Outreach services
Clinical services
Community Services
Country
Immunization
Antenatal care
Family planning
Access
Careseeking/ treatment
Nutrition
Breastfeeding
Benin
-0.1%
-0.1%
-2.2%
0.9%
-1.1%
-0.9%
4.1%
Bolivia
4.0%
5.1%
0.6%
3.5%
1.1%
4.6%
4.9%
Burkina Faso
1.1%
-0.1%
0.2%
-1.8%
4.2%
-1.3%
7.7%
Cambodia
8.1%
15.5%
6.8%
13.5%
1.8%
5.7%
17.1%
Cameroon
3.1%
1.6%
-1.0%
-0.8%
-0.6%
0.0%
2.9%
Chad
0.3%
4.9%
-15.1%
0.8%
-6.7%
0.3%
2.4%
Egypt
1.0%
7.3%
1.4%
7.7%
-1.8%
4.1%
-0.7%
Eritrea
7.4%
5.7%
0.3%
5.5%
2.9%
2.2%
2.3%
Ethiopia
7.1%
1.9%
9.8%
3.5%
-0.2%
1.6%
4.8%
Ghana
1.7%
1.6%
1.5%
-0.7%
4.8%
1.4%
8.6%
Guinea
1.2%
1.7%
6.3%
-0.1%
-1.1%
-1.9%
8.0%
Haiti
2.4%
2.9%
4.3%
3.3%
2.7%
1.3%
4.2%
India
1.7%
3.1%
1.1%
2.5%
0.3%
0.2%
3.9%
Kenya
-1.5%
-2.0%
0.0%
-3.2%
-4.8%
1.2%
-0.4%
Madagascar
3.5%
0.4%
3.4%
0.6%
1.2%
-1.8%
7.1%
Malawi
-0.9%
0.3%
2.1%
2.0%
5.4%
1.7%
1.9%
Mali
7.1%
3.4%
-1.0%
3.2%
-2.0%
-0.1%
5.3%
Morocco
-0.7%
7.3%
1.9%
7.9%
3.4%
-2.5%
-0.6%
Mozambique
4.6%
4.0%
5.7%
1.2%
3.8%
1.5%
0.0%
Nepal
6.1%
11.7%
2.4%
13.4%
3.7%
0.5%
2.0%
Niger
4.3%
2.7%
2.9%
3.1%
2.4%
1.8%
15.6%
Philippines
-0.2%
1.8%
1.9%
2.1%
1.9%
1.5%
2.8%
Rwanda
-0.6%
2.7%
2.9%
-0.1%
6.4%
2.6%
-0.2%
Senegal
2.5%
5.9%
0.0%
1.1%
1.6%
1.7%
7.3%
Tanzania
-0.8%
2.1%
3.3%
2.1%
-1.3%
4.3%
2.0%
Uganda
4.4%
1.2%
-1.3%
3.0%
0.9%
0.4%
-1.7%
Zambia
-2.1%
-0.2%
2.1%
-1.1%
-1.3%
-1.9%
4.2%
Values represent the average of the AAC for each indicator within the component.

Correlation between AAC in outreach components and AAC in under-five mortality

The results of the linear regression analyses for all countries showed that an increase in antenatal (p = 0.006, r2 = 0.38) and family planning (p = 0.02, r2 = 0.32) services delivery through outreach or episodic activities was correlated with a decline in under-five mortality rates (Table 5). In the 19 African countries, changes in antenatal services was the only component that was correlated to a decrease in under-five mortality rates (p = 0.04, r2 = 0.29) (Table 6). Overall, the analyses showed poor correlation for immunization services.
Table 5
Linear regression analysis examining the correlation between average annual change in under-5 mortality rates and average annual change in each component within outreach, clinical and community services in all countries (n = 27)
Component
Coefficient
95% Confidence interval
p value*
r2
Outreach services
    
   Component 1: Immunization
0.0032
-0.0004, 0.0069
0.08
0.09
   Component 2: antenatal care
0.0091
0.0029, 0.0152
0.006
0.38
   Component 3: family planning
0.0090
0.0017, 0.0163
0.018
0.32
Clinical services
    
   Component 1: access to services
0.0091
0.0052, 0.0129
0.018
0.58
   Component 2: seeking treatment
0.0074
0.0012, 0.0136
0.021
0.31
Community/ family services
    
   Component 1: Nutritional issues
0.0019
-0.0081, 0.0042
0.52
0.14
   Component 2: breastfeeding
0.0087
0.0028, 0.0186
0.006
0.38
*p value: significance of the correlation between the AAC in each component in specific interventions and the AAC in under-5 mortality rate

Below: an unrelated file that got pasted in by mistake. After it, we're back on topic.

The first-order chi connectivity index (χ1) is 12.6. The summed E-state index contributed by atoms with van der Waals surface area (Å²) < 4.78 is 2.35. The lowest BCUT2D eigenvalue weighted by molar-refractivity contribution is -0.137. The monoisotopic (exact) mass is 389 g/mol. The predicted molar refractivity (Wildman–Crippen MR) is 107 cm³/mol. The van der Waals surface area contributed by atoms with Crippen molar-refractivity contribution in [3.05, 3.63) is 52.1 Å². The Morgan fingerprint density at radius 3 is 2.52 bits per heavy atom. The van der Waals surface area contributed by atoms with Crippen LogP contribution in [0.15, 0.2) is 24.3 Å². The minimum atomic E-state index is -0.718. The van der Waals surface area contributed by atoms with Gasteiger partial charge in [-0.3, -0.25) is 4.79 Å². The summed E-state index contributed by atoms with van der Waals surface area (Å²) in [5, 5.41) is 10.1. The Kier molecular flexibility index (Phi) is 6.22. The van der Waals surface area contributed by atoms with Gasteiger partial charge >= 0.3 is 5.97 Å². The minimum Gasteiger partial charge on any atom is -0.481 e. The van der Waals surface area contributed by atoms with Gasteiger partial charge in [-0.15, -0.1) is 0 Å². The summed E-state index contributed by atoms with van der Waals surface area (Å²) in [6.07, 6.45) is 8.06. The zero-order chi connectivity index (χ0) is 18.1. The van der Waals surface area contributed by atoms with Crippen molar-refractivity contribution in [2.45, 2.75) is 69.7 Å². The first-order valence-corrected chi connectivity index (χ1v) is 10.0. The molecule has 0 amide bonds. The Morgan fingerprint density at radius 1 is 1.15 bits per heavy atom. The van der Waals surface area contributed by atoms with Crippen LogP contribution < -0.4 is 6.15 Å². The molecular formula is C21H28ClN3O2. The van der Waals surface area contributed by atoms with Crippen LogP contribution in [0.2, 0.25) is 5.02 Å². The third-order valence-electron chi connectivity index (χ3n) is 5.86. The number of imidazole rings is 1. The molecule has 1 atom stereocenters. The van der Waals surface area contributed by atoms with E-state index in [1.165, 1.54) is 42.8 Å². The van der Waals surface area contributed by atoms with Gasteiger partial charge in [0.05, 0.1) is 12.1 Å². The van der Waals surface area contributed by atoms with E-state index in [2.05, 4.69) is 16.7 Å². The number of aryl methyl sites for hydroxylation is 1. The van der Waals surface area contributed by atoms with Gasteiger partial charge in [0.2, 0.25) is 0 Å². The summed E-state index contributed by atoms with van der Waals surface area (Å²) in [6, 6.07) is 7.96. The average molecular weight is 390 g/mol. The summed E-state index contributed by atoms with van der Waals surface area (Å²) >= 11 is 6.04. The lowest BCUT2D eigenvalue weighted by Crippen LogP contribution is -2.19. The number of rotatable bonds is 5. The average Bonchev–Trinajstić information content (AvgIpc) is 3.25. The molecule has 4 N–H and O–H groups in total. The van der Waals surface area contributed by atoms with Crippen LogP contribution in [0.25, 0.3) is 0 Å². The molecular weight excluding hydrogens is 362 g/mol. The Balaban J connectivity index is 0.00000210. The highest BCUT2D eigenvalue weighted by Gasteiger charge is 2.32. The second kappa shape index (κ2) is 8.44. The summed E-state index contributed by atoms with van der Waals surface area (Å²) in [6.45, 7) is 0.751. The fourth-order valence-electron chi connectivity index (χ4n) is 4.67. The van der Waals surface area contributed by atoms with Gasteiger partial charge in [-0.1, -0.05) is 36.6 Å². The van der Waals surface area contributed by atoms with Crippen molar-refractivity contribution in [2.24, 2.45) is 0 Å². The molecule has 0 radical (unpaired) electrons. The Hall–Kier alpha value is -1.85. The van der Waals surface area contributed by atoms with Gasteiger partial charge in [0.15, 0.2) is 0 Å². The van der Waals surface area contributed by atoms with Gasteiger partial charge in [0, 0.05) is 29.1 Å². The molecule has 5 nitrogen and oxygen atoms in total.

† r2 is the proportion of variability in the AAC in under-5 mortality rate that can be explained by changes in the values of each component
Note: All analyses were adjusted for AAC in GDP, adult HIV prevalence, household TV and electricity, education of women 15-19, sanitation, after supply, and for under-5 mortality rate during the penultimate survey
Table 6
Linear regression analysis examining the correlation between average annual change in under-5 mortality rates and average annual change in each component within outreach, clinical and community services in African countries (n = 19)
Component
Coefficient
95% Confidence interval
p value*
r2
Outreach services
    
   Component 1: Immunization
0.0025
-0.0030, 0.0081
0.33
0.10
   Component 2: antenatal care
0.0111
0.0006, 0.0216
0.039
0.29
   Component 3: family planning
0.0060
-0.0049, 0.0170
0.25
0.12
Clinical services
    
   Component 1: access to services
0.0118
0.0068, 0.0167
0.000
0.67
   Component 2: seeking treatment
0.0064
-0.0017, 0.0146
0.116
0.19
Community/ family services
    
   Component 1: Nutritional issues
0.0110
0.030, 0.0190
0.01
0.40
   Component 2: breastfeeding
0.0058
-0.0023, 0.0139
0.17
0.15
*p value: significance of the correlation between the AAC in each component in specific interventions and the AAC in under-5 mortality rate
† r2 is the proportion of variability in the AAC in under-5 mortality rate that can be explained by changes in the values of each component
Note: All analyses were adjusted for AAC in GDP, adult HIV prevalence, household TV and electricity, education of women 15-19, sanitation, after supply, and for under-5 mortality rate during the penultimate survey

Correlation between AAC in clinical components and AAC in under-five mortality

As shown in Tables 5 and 6, change in access to clinical services for delivery demonstrated the strongest correlation with declines in under-five mortality for all countries (p = 0.02, r2 = 0.58) and for the 19 African countries (p < 0.001, r2 = 0.67). AAC in care seeking treatment for pneumonia and diarrhea was correlated with change in under-five mortality for all 27 countries, but the association was weaker and non-significant for the subset of African countries (Table 6).

Correlation between AAC in community and family components and AAC in under-five mortality